“Why should I join?”
That concise little question is displayed prominently on the North American Club Nintendo homepage. Rewards and member-only benefits it says, before linking you to a page of what real people are saying about it. Now, I happen to be a real person, and I’ve been a member of Club Nintendo since 2009. So, why should you join Club Nintendo if you haven’t already?
I honestly have no idea. And I’m not sure they do either.
Club Nintendo got off to a bit of a slow start in North America, in that it didn’t really get off to a start at all. It originally launched in Europe in 2002 and hit Japan a year later. After seeing all the nifty exclusive items Club Nintendo was providing foreigners, us North Americans began to salivate at the prospect of getting our own. Unfortunately, the US is a much larger nation than Japan, and thus delivering rewards is more expensive. It wasn’t until 2008 that Club Nintendo made it to the US, but when it did it was met with enough fanfare to make most presidents blush.
The launch was a bit bumpy, but only because demand was so high that they had to go offline for a week to fix their architecture. After that initial rough patch, things were great. The list of previous rewards offered through Club Nintendo is fairly extensive, and many of the year end platinum rewards were truly excellent. Sure, the catalog saw some dry spells, but collectible figurines did show up with regularity. Nowadays, though, things aren’t so much dry as they are barren. If you check the Club Nintendo site, these are the only exclusive rewards you can still find:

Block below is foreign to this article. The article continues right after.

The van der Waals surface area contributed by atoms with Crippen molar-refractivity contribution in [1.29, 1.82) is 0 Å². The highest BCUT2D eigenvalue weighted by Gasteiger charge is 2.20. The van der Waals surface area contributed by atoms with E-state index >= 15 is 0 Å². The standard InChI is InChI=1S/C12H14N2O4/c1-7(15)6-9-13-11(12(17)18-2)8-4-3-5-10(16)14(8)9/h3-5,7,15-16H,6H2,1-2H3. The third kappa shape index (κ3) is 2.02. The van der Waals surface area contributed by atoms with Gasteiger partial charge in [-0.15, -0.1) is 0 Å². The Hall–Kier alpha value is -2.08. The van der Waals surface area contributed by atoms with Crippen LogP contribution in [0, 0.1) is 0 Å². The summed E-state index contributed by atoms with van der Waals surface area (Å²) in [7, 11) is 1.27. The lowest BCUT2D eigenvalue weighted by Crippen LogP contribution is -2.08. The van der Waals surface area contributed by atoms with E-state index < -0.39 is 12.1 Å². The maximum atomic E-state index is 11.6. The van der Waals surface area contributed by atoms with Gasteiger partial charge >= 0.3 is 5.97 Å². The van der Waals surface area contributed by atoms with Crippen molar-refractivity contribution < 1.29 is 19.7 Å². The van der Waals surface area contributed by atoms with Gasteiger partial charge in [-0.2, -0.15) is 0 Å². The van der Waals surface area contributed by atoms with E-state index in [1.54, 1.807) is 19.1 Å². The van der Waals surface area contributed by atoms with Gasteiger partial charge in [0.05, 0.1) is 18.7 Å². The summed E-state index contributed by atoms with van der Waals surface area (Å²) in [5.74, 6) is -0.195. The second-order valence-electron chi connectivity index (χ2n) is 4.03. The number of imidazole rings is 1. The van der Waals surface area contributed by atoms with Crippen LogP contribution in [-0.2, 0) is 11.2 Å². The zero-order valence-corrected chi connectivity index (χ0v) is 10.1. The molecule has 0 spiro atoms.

If Nintendo was giving me coins, I wouldn’t take Grill-Off, and I’m almost positive those Nintendogs greeting cards have been there since the site first launched. Even the platinum rewards, once the enviable prizes for Nintendo’s most faithful fans, have been remarkably disappointing of late. Something that was once highly anticipated is now a complete afterthought, and while Japan and Europe continue to get a steady stream of amazing items, NoA seems to alternate between posters and novelty sandwiches.
This is largely a result of the switch to digital rewards, which undoubtedly blunt costs for the North American market. While I understand the decision, it completely undermines the original appeal of Club Nintendo. The promise of exclusive swag is the reason North Americans demanded it in the first palce. If all you want are extra games, PS+ is cheaper, more reliable, and involves infinity percent less surveys.
Some fans are less interested in gaming tchotchkes and are more than happy to take the games Club Nintendo hands out. If I wanted to buy a game I would just buy a game, but for some the idea of “free games” is enough to get them abord the hype train. Unfortunately, many jump off just as quickly when they see the disasters looming on the tracks. Club Nintendo’s offerings are not great these days:
There has to be something Nintendo can do to fix this. Maybe they could charge for shipping – I’m sure hardcore Nintendo enthusiasts will be happy to shell out to have fancy statues shipped right to their door. On the digital side of things, maybe they could charge more coins for something actually worthwhile. I know “make the items worthwhile” is an obvious suggestion, but Nintendo apparently missed that memo. Even if they started offering quality platinum rewards again, that alone might be enough to get people excited. Even if the requirements for platinum go up to account for costs, it would still be worth it just to get something better than Game and Wario, which I was hesitant to take for free.
Club Nintendo isn’t obligated to give us anything. We buy games because we want to play them, not to earn treats by jumping through officially licensed Nintendo hoops. Unfortunately, it’s come to the point where the rewards aren’t even worth the time it takes to type a code. You’re lucky if you get a sticker pack shipped to you, and most of the digital offerings are shovelware at best. This isn’t a rewards program. This is a garage sale where Nintendo throws out all the things they don’t want in exchange for some market research.
“Why should I join?” You shouldn’t. Just enjoy the games. A rewards program without any rewards is a tough sell.